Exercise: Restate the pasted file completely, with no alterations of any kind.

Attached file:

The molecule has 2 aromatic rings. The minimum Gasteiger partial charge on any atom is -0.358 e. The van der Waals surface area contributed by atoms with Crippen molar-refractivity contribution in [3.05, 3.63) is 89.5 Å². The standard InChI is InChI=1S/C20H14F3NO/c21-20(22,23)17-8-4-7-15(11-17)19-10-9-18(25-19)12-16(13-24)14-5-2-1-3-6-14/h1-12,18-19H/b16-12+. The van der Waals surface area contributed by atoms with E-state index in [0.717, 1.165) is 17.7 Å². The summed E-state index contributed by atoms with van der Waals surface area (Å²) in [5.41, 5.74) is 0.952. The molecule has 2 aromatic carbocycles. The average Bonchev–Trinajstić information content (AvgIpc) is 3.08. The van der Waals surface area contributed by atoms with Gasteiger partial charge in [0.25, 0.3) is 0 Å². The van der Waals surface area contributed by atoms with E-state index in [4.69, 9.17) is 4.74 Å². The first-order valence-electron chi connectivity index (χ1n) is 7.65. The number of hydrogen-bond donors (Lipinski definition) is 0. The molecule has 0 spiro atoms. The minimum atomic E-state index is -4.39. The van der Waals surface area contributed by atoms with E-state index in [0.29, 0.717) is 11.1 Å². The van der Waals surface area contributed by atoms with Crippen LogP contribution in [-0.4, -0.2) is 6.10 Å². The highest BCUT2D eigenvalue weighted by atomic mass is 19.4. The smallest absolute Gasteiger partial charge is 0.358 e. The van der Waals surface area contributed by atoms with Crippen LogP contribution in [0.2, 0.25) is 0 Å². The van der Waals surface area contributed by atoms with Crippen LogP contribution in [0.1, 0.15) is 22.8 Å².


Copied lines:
The molecule has 2 aromatic rings. The minimum Gasteiger partial charge on any atom is -0.358 e. The van der Waals surface area contributed by atoms with Crippen molar-refractivity contribution in [3.05, 3.63) is 89.5 Å². The standard InChI is InChI=1S/C20H14F3NO/c21-20(22,23)17-8-4-7-15(11-17)19-10-9-18(25-19)12-16(13-24)14-5-2-1-3-6-14/h1-12,18-19H/b16-12+. The van der Waals surface area contributed by atoms with E-state index in [0.717, 1.165) is 17.7 Å². The summed E-state index contributed by atoms with van der Waals surface area (Å²) in [5.41, 5.74) is 0.952. The molecule has 2 aromatic carbocycles. The average Bonchev–Trinajstić information content (AvgIpc) is 3.08. The van der Waals surface area contributed by atoms with Gasteiger partial charge in [0.25, 0.3) is 0 Å². The van der Waals surface area contributed by atoms with E-state index in [4.69, 9.17) is 4.74 Å². The first-order valence-electron chi connectivity index (χ1n) is 7.65. The number of hydrogen-bond donors (Lipinski definition) is 0. The molecule has 0 spiro atoms. The minimum atomic E-state index is -4.39. The van der Waals surface area contributed by atoms with E-state index in [0.29, 0.717) is 11.1 Å². The van der Waals surface area contributed by atoms with Crippen LogP contribution in [-0.4, -0.2) is 6.10 Å². The highest BCUT2D eigenvalue weighted by atomic mass is 19.4. The smallest absolute Gasteiger partial charge is 0.358 e. The van der Waals surface area contributed by atoms with Crippen LogP contribution in [0.2, 0.25) is 0 Å². The van der Waals surface area contributed by atoms with Crippen LogP contribution in [0.1, 0.15) is 22.8 Å².